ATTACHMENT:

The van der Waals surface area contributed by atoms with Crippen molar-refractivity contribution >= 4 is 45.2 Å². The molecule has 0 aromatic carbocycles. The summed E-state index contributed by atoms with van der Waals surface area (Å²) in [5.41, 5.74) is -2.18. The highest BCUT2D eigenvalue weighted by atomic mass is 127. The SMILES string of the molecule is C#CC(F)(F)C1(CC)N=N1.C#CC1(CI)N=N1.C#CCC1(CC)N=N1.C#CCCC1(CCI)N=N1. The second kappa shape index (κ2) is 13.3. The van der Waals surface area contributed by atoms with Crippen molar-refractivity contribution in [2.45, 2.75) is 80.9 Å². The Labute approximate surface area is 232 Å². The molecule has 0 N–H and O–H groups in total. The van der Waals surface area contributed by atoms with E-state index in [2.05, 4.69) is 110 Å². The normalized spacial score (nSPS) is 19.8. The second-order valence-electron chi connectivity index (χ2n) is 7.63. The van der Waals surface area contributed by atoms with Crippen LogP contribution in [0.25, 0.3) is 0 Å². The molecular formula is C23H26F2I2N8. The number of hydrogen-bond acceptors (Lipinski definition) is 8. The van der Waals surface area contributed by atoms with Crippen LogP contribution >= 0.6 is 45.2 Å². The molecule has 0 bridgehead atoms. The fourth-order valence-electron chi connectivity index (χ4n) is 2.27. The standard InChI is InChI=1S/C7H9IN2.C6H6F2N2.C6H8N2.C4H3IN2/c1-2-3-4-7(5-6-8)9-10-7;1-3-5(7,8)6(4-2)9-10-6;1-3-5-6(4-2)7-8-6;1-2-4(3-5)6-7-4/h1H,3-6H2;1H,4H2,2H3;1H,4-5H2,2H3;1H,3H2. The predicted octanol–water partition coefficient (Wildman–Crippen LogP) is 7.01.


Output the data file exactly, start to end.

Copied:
The van der Waals surface area contributed by atoms with Crippen molar-refractivity contribution >= 4 is 45.2 Å². The molecule has 0 aromatic carbocycles. The summed E-state index contributed by atoms with van der Waals surface area (Å²) in [5.41, 5.74) is -2.18. The highest BCUT2D eigenvalue weighted by atomic mass is 127. The SMILES string of the molecule is C#CC(F)(F)C1(CC)N=N1.C#CC1(CI)N=N1.C#CCC1(CC)N=N1.C#CCCC1(CCI)N=N1. The second kappa shape index (κ2) is 13.3. The van der Waals surface area contributed by atoms with Crippen molar-refractivity contribution in [2.45, 2.75) is 80.9 Å². The Labute approximate surface area is 232 Å². The molecule has 0 N–H and O–H groups in total. The van der Waals surface area contributed by atoms with E-state index in [2.05, 4.69) is 110 Å². The normalized spacial score (nSPS) is 19.8. The second-order valence-electron chi connectivity index (χ2n) is 7.63. The van der Waals surface area contributed by atoms with Crippen LogP contribution in [0.25, 0.3) is 0 Å². The molecular formula is C23H26F2I2N8. The number of hydrogen-bond acceptors (Lipinski definition) is 8. The van der Waals surface area contributed by atoms with Crippen LogP contribution >= 0.6 is 45.2 Å². The molecule has 0 bridgehead atoms. The fourth-order valence-electron chi connectivity index (χ4n) is 2.27. The standard InChI is InChI=1S/C7H9IN2.C6H6F2N2.C6H8N2.C4H3IN2/c1-2-3-4-7(5-6-8)9-10-7;1-3-5(7,8)6(4-2)9-10-6;1-3-5-6(4-2)7-8-6;1-2-4(3-5)6-7-4/h1H,3-6H2;1H,4H2,2H3;1H,4-5H2,2H3;1H,3H2. The predicted octanol–water partition coefficient (Wildman–Crippen LogP) is 7.01.